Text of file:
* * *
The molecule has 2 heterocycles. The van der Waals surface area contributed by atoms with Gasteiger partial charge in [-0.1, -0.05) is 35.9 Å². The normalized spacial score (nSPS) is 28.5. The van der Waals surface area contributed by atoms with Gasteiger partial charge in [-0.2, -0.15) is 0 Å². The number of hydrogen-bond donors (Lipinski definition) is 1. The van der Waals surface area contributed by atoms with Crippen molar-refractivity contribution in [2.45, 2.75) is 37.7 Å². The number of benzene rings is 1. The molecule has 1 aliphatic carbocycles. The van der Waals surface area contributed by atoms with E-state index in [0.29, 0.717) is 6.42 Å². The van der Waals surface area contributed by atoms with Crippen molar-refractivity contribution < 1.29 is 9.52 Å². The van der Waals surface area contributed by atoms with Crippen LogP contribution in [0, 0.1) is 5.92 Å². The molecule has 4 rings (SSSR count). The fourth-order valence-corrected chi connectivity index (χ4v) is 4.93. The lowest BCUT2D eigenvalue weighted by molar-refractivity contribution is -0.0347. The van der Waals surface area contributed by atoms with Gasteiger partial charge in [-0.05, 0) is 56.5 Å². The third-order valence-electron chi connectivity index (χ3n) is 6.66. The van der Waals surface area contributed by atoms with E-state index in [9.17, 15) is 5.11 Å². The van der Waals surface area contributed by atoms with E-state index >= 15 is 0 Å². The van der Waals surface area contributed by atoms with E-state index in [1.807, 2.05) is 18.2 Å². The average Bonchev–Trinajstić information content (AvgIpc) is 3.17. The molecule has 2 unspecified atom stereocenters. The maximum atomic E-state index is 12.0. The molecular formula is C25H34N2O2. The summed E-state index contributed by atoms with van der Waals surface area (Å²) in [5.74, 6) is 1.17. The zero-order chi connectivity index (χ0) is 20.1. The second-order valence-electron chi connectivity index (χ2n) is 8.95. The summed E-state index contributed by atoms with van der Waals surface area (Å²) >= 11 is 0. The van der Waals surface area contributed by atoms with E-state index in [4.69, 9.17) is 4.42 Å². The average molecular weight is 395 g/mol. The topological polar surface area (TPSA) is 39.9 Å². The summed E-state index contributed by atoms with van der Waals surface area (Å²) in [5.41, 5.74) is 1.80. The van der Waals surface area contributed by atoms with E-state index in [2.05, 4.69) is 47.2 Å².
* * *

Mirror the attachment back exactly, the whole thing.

The molecule has 2 heterocycles. The van der Waals surface area contributed by atoms with Gasteiger partial charge in [-0.1, -0.05) is 35.9 Å². The normalized spacial score (nSPS) is 28.5. The van der Waals surface area contributed by atoms with Gasteiger partial charge in [-0.2, -0.15) is 0 Å². The number of hydrogen-bond donors (Lipinski definition) is 1. The van der Waals surface area contributed by atoms with Crippen molar-refractivity contribution in [2.45, 2.75) is 37.7 Å². The number of benzene rings is 1. The molecule has 1 aliphatic carbocycles. The van der Waals surface area contributed by atoms with E-state index in [0.29, 0.717) is 6.42 Å². The van der Waals surface area contributed by atoms with Crippen molar-refractivity contribution < 1.29 is 9.52 Å². The van der Waals surface area contributed by atoms with Crippen LogP contribution in [0, 0.1) is 5.92 Å². The molecule has 4 rings (SSSR count). The fourth-order valence-corrected chi connectivity index (χ4v) is 4.93. The lowest BCUT2D eigenvalue weighted by molar-refractivity contribution is -0.0347. The van der Waals surface area contributed by atoms with Gasteiger partial charge in [-0.05, 0) is 56.5 Å². The third-order valence-electron chi connectivity index (χ3n) is 6.66. The van der Waals surface area contributed by atoms with E-state index in [9.17, 15) is 5.11 Å². The van der Waals surface area contributed by atoms with E-state index >= 15 is 0 Å². The van der Waals surface area contributed by atoms with E-state index in [1.807, 2.05) is 18.2 Å². The average Bonchev–Trinajstić information content (AvgIpc) is 3.17. The molecule has 2 unspecified atom stereocenters. The maximum atomic E-state index is 12.0. The molecular formula is C25H34N2O2. The summed E-state index contributed by atoms with van der Waals surface area (Å²) in [5.74, 6) is 1.17. The zero-order chi connectivity index (χ0) is 20.1. The second-order valence-electron chi connectivity index (χ2n) is 8.95. The summed E-state index contributed by atoms with van der Waals surface area (Å²) >= 11 is 0. The van der Waals surface area contributed by atoms with E-state index in [4.69, 9.17) is 4.42 Å². The average molecular weight is 395 g/mol. The topological polar surface area (TPSA) is 39.9 Å². The summed E-state index contributed by atoms with van der Waals surface area (Å²) in [5.41, 5.74) is 1.80. The van der Waals surface area contributed by atoms with E-state index in [2.05, 4.69) is 47.2 Å².